For whichever reason, or combination of reasons, Christopher Smart ended up in a private madhouse, where he started writing Jubilate Agno, a poem built on a Hebrew model that involved call and response lines. In this case the call lines starting with ‘let’ and the responses with ‘for’. There’s the suggestion in the book that sometimes Smart wrote ‘let’ lines without their corresponding ‘for’ and vice versa, though I am more inclined to think that corresponding lines have simply been lost in the manuscripts many journeys. However, the book is very accurate in how Jubilate Agno stopped being a just a poem and also became a way of marking time, of recording his thoughts and feelings and trails off into an almost mechanical act.
One of the fascinating elements to how this part of the story is told is again the viewpoint of Jeoffry. Both the poet and the cat find themselves in the prime of their lives but locked in a small room with access to a little garden. As such imprisonment for Smart is also imprisonment for Jeoffry and this diminishes the cat just as it did the man. However, there are moments of company and ‘Jeoffry made occasional contact with distinguished legs’, including Johnson, Burney, Garrick and Oliver Goldsmith. Now, I love Goldsmith almost as much as Smart and he so rarely makes an appearance in things that I treasure him whenever he does. Now, it makes sense, Goldsmith was a closer friend to Smart than Johnson, sharing a publisher and a circle of friends that included lesser poets like Samuel Derrick. However, Goldsmith is portrayed reading out his novel in progress, doing the character’s voices and making Smart laugh. While I don’t doubt Goldsmith would make him laugh (and I love the image) I can’t imagine him reading from a work in progress, but that could just be me.
The peculiar ease with which Smart was broken out of the mad house is well done, leading to (perhaps) the sadder part of his life, as a hack with his reputation shattered and no luck at all. Jeoffry makes the most of freedom to again explore, where of course he meets Samuel Johnson’s cat, Hodge. We follow Hodge back to Johnson’s living room to hear most of the Samuel Johnson ‘bits’ about being as happy to pray with Smart as anyone else. Though we don’t get Johnson’s assessment of Smart’s poetry, where upon being asked who was better, Smart or Derrick, he replied, ‘Sir , there is no settling the point of precedency between a louse and a flea’.
From Jeoffry’s point of view, this is a particularly sad time, as Smart’s need to churn out words and lack of money ground Smart down bit by bit. The man who had elevated his cat with poetry and viewed him as a natural worshipper of God, now had little time for the animal and his ‘reek of despair was unmistakeable’. We get a beautiful rendering of Smart’s friend John Kempe playing his flute for him, ‘the notes hit the panelled walls and died instantly, falling to the floor to lie at Smart’s swollen feet like faded rose petals’. I do have a quibble with this section though, as many of Smart’s writings from this time have a fragile yet definite hopefulness, this is when he wrote the words ‘we never are deserted quite’ and found himself helping other people with money he’d been given for himself. I don’t think Smart ever gave up hope as he does in this book.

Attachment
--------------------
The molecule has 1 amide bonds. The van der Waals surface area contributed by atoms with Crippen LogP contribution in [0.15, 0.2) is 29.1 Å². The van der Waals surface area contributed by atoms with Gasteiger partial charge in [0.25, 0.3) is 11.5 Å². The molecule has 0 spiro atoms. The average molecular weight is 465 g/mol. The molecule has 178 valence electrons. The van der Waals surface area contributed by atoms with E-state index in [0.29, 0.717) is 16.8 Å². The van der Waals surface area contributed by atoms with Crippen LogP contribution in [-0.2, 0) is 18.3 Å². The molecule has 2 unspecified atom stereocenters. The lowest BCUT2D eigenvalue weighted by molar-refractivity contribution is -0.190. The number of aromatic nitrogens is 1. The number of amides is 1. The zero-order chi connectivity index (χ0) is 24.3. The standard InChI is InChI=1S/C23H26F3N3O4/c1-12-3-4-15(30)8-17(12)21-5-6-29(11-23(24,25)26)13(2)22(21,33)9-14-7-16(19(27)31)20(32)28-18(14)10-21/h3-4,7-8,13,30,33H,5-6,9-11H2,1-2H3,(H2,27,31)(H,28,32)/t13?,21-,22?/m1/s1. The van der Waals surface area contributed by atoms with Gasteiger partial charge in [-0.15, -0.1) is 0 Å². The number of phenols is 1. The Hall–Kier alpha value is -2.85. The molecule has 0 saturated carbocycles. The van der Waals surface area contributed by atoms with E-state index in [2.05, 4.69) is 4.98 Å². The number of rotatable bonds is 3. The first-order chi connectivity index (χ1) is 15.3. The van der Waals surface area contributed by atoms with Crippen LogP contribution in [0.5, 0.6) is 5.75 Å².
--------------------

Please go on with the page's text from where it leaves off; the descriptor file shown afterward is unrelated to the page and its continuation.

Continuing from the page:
The last part is with Jeoffry as an old cat, living in the countryside and gradually losing his faculties until he lies down for one last sleep. ‘Nothing sweeter than his peace when at rest.’ It’s a fitting choice for a last sentence, leaving poor old Jeoffry with the dignity he deserved.
In many ways, this is a book crafted of bits, many of them from other books and all of those bits are ones I’ve encountered before, this being possibly the only book I’ve encountered where I’ve already read the entire bibliography. What makes is brilliant is that the author has clearly read their own bibliography (unlike Catherine Arnold in her Bedlam book) and the way those bits are put together and presented. They tell an entire story, taking in many interesting aspects of the eighteenth century, the shadowy interplay of brothels, theatres and authors to Smart in his private madhouse in a way that is both melancholy and dignified.
While enjoyable to a fan of Christopher Smart and the eighteenth century, this would be an even better present to someone to introduce them to the world and characters and let them dip their toes in (and would make a really good half-hour animation, I think).
You have just added more to my reading list. I must read this cat book, but just read Christopher Smarts ode to his cat. Now I am hunting for his Defense of Freemasonry' which I cannot find anywhere. Can anyone steer me?ReplyDelete